the period.  An associated surface cyclone will develop
   northeastward from the MO/IA border to Lower MI overnight, as a cold
   front moves eastward from the Plains to the MS Valley.  Ahead of the
   front, a relatively broad/unstable warm sector is expected from
   parts of the middle MS and lower OH Valleys southward, where
   vertical shear will increase with time as the mid-upper trough
   approaches from the west.  Several rounds of strong/severe storms
   may occur across a broad area, with all severe storm hazards
   possible this afternoon through tonight, though uncertainty persists
   with warm sector development through this evening.

   ...Northern AR/southern MO to the lower OH Valley this evening...
   To the southwest of ongoing elevated storms over northern MS and
   western TN, rich low-level moisture (boundary layer dewpoints of
   65-70 F) is spreading northward from east TX/LA toward eastern
   OK/AR.  Though a subtropical cirrus plume may tend to limit surface
   heating in some areas, afternoon temperatures well into the 70s
   along the moist axis will drive MLCAPE values upward to 1500-2500
   J/kg.  Simultaneously, vertical shear will become increasingly
   favorable for supercells in the warm sector, with effective bulk
   shear at or above 70 kt, and effective SRH of 300-400 m2/s2 expected
   by this evening.

   The primary uncertainty for diurnal convection in the open warm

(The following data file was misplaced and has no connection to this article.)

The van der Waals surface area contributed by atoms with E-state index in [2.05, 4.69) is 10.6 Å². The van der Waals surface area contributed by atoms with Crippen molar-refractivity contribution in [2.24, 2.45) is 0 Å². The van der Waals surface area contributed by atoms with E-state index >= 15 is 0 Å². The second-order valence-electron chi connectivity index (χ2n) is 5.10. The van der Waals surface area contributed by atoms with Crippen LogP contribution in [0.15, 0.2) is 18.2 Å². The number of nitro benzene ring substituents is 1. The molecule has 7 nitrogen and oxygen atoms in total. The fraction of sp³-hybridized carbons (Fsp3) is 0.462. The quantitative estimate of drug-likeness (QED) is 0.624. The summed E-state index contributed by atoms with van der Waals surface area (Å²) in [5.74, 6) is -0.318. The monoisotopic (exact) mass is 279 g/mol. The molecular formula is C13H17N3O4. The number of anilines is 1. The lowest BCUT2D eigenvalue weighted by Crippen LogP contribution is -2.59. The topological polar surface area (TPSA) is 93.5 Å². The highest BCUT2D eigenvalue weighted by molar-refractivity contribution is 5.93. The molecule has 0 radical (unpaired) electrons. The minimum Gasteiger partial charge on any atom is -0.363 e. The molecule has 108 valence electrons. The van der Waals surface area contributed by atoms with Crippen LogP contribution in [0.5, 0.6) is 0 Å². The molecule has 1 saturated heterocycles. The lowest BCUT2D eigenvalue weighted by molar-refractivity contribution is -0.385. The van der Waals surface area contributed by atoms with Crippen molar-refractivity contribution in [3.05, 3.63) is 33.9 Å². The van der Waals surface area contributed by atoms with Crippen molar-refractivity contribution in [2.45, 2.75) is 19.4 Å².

sector will be a focus for initiation.  Only a weak cap is expected
   this afternoon over the warm sector given soundings modified for
   upper 70s and upper 60s dewpoints, and the primary source of weak
   ascent during the afternoon will be low-level warm advection. 
   However, uncertainty remains substantial, as represented by
   inconsistency among multiple convection-allowing model forecasts. 
   If storms can form in this regime across central/northern AR and
   southern MO during the afternoon/evening, they will likely become
   primarily discrete supercells and move rapidly northeastward at
   50-60 kt across southeast MO toward southern IL.  The combination of
   vertical shear, buoyancy, and low-level moisture will conditionally
   support a risk for strong tornadoes, while isolated very large hail
   will also be possible.  

   ...East of the surface cyclone into IL this afternoon/evening...
   A few near-surface-based storms could form this afternoon and
   persist into this evening immediately east of the surface cyclone,
   along the warm front into central/northern IL as boundary layer
   dewpoints increase to near 60 F beneath steep midlevel lapse rates. 
   Cloud breaks will dictate the degree of surface heating into
   northeast MO, with potentially moderate buoyancy (MLCAPE 1000-1500
   J/kg) along the north edge of the warm sector into central/northern
   IL.  If storms form within the north edge of the warm sector, strong
   deep-layer and low-level shear will favor supercells with all severe
   hazards possible.

   ...MO/AR to the OH Valley overnight...
   As the surface cyclone develops northeastward to the Great Lakes,
   the surface cold front will progress eastward to the Ark-La-Miss and
   lower OH Valley by Thursday morning.  One or more bands of
   convection are likely along or just ahead of the front tonight into
   Wednesday morning, with an accompanying risk for damaging winds and
   hail.  The wind and tornado risk will be maximized with embedded
   bowing segments and/or supercell structures within or ahead of the
   convective band/front, in an environment with strong vertical shear
   and sufficient low-level moisture/buoyancy.  There will also be some
   risk for more discrete storm development farther south into western
   and central AR late tonight.

   ..Thompson/Kerr.. 02/28/2017

   NOTE: THE NEXT DAY 1 OUTLOOK IS SCHEDULED BY 1630Z